Behind the scenes of famous toy commercials with Dan Driscoll.
It was a thirty-second commercial of a child dipping a crinkle-cut fry into a glob of ketchup that launched Dan Driscoll’s career in the toy commercial industry. That award-winning ad for McCain’s Superfries caught the attention of execs at Mattel who hounded Driscoll’s sales reps and producers until he finally agreed to take on the corporate parent of Barbie, Polly Pocket, and Action Shifters as a client. “Kids are hard to work with,” says Driscoll, “and I resisted it like crazy. But my producer kept kicking me to take it, and I am very glad I did.”
For more than thirty years, Driscoll has produced and directed commercials for some of the world’s most recognizable brands — Puma, Spaulding, Ford and General Mills, to name a few — as well as numerous regional companies and entities including TJ Maxx, The Massachusetts State Lottery and, as he puts it, just about every small bank in New England.
Located in an eight-thousand-square-foot loft in the South End, Driscoll’s September Productions became Boston’s largest production company with eight directors and as many freelance producers and stylists on staff. His jobs took him all over the country to work with everyone from endearing nine-year-olds plucked from casting calls to some of the biggest names in sports, such as Larry Bird, Martina Navratilova and Pele. Today, Driscoll, who is now more or less retired, works out of a studio above the garage of his Nantucket home. It’s cluttered with all the equipment one would expect to see in the workspace of a self-described workaholic who is still very active in the film business.
These days, Driscoll travels to Vancouver twice or three times a year to film blocks of ads for Mattel. While a lot has changed since he launched his company in 1978, making toy commercials remains big business with lots of moving parts. “Everything is carefully scripted and all the details are worked out before we begin to shoot,” says Driscoll. “Overtime for us is thousands of dollars, and we are always on a budget.” The art direction needs to be flawless so that the ad demonstrates exactly what the toy does. “You cannot show the product doing anything that it doesn’t actually do,” he explains. “You have to be careful not to oversell or overpromise.”
And then there is the meticulous image of the toy that gets projected. Take Barbie for instance. “We go nuts if there is one flyaway hair,” says Driscoll. “The doll stylist has to come in and fix the hair; it has to be perfect.” He has worked with the same stylist — who travels the globe full-time making sure that doll’s locks are well-coiffed — for close to eighteen years.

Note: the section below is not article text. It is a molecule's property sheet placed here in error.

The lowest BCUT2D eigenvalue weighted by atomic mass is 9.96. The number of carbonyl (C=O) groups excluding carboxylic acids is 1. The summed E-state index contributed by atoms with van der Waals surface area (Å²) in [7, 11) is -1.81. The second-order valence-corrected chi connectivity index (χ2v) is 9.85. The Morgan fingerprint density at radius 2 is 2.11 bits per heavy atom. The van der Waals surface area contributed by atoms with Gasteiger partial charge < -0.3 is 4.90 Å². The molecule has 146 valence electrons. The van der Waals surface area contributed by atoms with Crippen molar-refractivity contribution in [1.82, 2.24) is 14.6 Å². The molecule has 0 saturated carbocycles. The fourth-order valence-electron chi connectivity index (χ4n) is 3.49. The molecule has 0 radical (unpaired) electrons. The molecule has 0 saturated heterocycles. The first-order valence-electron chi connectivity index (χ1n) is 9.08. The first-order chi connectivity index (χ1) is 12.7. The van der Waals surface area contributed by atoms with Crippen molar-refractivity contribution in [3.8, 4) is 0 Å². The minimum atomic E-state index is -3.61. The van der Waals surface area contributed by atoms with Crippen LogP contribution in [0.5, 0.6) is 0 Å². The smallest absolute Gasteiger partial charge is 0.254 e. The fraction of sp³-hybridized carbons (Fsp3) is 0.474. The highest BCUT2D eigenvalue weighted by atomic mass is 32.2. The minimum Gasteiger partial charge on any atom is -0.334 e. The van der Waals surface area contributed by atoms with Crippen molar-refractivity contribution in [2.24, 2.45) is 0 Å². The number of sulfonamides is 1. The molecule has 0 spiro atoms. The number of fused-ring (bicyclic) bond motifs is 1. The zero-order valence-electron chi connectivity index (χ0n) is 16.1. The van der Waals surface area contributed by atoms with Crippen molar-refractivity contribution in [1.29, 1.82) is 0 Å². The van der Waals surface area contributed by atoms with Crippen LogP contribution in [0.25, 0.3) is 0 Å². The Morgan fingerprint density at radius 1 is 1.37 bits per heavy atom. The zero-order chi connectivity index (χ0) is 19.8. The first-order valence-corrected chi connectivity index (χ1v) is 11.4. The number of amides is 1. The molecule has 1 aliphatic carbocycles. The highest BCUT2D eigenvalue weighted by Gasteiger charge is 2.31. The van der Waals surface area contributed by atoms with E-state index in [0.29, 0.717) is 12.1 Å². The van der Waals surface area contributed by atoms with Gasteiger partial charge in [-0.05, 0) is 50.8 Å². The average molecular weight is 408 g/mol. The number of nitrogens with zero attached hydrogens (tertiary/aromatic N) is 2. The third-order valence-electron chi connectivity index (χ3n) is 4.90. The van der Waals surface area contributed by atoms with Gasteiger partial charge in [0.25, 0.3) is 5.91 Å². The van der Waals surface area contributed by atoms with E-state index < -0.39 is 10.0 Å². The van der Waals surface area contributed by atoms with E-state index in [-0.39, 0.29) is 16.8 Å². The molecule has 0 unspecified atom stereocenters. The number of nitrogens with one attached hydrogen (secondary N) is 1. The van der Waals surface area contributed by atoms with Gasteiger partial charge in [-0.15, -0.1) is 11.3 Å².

Flyaway hairs aside, in Driscoll’s experience, problems on set usually stem from the talent. Take, for instance, an ad Driscoll was shooting for Spaulding that featured Larry Bird, Magic Johnson and Julius “Dr. J” Erving. Bird and Johnson were archrivals and refused to be on the basketball court at the same time — let alone on the same set. The superstars finally agreed to share the spotlight after Erving intervened. When filming an ad for Puma, tennis ace Boris Becker refused the limo hired to transport him from his hotel to the set, demanding a helicopter for the ten-minute trip.
But it is not only adults acting like children that can hold things up: children acting like children are what turn many directors off. “Kids are good for the first three to five takes,” says Driscoll. “After that, they go downhill quickly. The key is to keep the chaos down on the set. Overall, I have been very lucky to get performances out of them. It’s like being a teacher; there’s a lot of psychology to it.”
Driscoll claims that each of his toy commercials may be his last. “My work with them is fading slowly, and a lot of that has to do with the fact that their budget is shrinking,” he says. “We simply can’t do some concepts at the level we are doing it for the budget.” When he does indeed shoot his last toy commercial, Driscoll will stay plenty busy. September Productions is by no means defunct. These days, he creates short films for island nonprofits as well as wedding videos. Looking back on his professional career, he has no regrets. “I am so thankful. I went to work every day and loved what I did. I am ready for what is next.”